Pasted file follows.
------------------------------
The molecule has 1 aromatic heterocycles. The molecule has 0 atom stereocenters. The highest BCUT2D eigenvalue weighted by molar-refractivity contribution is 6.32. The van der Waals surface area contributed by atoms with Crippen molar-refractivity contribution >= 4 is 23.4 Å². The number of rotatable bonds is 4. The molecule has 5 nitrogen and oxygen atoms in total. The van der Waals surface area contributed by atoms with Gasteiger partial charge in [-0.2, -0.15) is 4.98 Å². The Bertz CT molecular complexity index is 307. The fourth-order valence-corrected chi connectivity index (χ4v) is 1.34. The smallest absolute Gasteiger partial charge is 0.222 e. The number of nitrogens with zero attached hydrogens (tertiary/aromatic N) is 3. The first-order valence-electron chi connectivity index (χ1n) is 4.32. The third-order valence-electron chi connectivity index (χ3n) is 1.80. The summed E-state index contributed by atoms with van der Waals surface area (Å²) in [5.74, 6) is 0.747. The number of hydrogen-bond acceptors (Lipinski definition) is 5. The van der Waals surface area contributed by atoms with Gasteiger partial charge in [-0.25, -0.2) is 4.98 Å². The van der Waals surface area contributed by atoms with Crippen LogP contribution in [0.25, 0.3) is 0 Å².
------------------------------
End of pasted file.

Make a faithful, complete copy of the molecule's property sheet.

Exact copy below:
The molecule has 1 aromatic heterocycles. The molecule has 0 atom stereocenters. The highest BCUT2D eigenvalue weighted by molar-refractivity contribution is 6.32. The van der Waals surface area contributed by atoms with Crippen molar-refractivity contribution >= 4 is 23.4 Å². The number of rotatable bonds is 4. The molecule has 5 nitrogen and oxygen atoms in total. The van der Waals surface area contributed by atoms with Gasteiger partial charge in [-0.2, -0.15) is 4.98 Å². The Bertz CT molecular complexity index is 307. The fourth-order valence-corrected chi connectivity index (χ4v) is 1.34. The smallest absolute Gasteiger partial charge is 0.222 e. The number of nitrogens with zero attached hydrogens (tertiary/aromatic N) is 3. The first-order valence-electron chi connectivity index (χ1n) is 4.32. The third-order valence-electron chi connectivity index (χ3n) is 1.80. The summed E-state index contributed by atoms with van der Waals surface area (Å²) in [5.74, 6) is 0.747. The number of hydrogen-bond acceptors (Lipinski definition) is 5. The van der Waals surface area contributed by atoms with Gasteiger partial charge in [-0.25, -0.2) is 4.98 Å². The van der Waals surface area contributed by atoms with Crippen LogP contribution in [0.25, 0.3) is 0 Å².